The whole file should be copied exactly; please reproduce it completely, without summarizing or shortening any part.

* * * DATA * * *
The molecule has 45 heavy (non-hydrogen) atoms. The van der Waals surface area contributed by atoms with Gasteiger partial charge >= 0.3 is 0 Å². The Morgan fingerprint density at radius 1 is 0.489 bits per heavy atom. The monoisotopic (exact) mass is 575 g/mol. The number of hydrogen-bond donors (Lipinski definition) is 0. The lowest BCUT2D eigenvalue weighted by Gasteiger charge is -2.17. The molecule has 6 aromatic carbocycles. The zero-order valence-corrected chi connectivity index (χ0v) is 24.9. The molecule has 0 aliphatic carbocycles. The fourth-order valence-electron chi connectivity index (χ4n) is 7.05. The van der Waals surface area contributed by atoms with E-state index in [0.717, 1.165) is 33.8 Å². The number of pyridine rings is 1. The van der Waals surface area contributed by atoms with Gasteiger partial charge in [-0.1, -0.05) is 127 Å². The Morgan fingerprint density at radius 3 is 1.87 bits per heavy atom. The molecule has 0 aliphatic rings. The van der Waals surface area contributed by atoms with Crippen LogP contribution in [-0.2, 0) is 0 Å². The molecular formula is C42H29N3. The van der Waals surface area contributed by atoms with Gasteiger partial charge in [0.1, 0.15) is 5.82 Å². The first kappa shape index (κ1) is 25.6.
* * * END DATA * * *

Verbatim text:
The molecule has 45 heavy (non-hydrogen) atoms. The van der Waals surface area contributed by atoms with Gasteiger partial charge >= 0.3 is 0 Å². The Morgan fingerprint density at radius 1 is 0.489 bits per heavy atom. The monoisotopic (exact) mass is 575 g/mol. The number of hydrogen-bond donors (Lipinski definition) is 0. The lowest BCUT2D eigenvalue weighted by Gasteiger charge is -2.17. The molecule has 6 aromatic carbocycles. The zero-order valence-corrected chi connectivity index (χ0v) is 24.9. The molecule has 0 aliphatic carbocycles. The fourth-order valence-electron chi connectivity index (χ4n) is 7.05. The van der Waals surface area contributed by atoms with E-state index in [0.717, 1.165) is 33.8 Å². The number of pyridine rings is 1. The van der Waals surface area contributed by atoms with Gasteiger partial charge in [-0.1, -0.05) is 127 Å². The Morgan fingerprint density at radius 3 is 1.87 bits per heavy atom. The molecule has 0 aliphatic rings. The van der Waals surface area contributed by atoms with Crippen LogP contribution in [-0.2, 0) is 0 Å². The molecular formula is C42H29N3. The van der Waals surface area contributed by atoms with Gasteiger partial charge in [0.1, 0.15) is 5.82 Å². The first kappa shape index (κ1) is 25.6.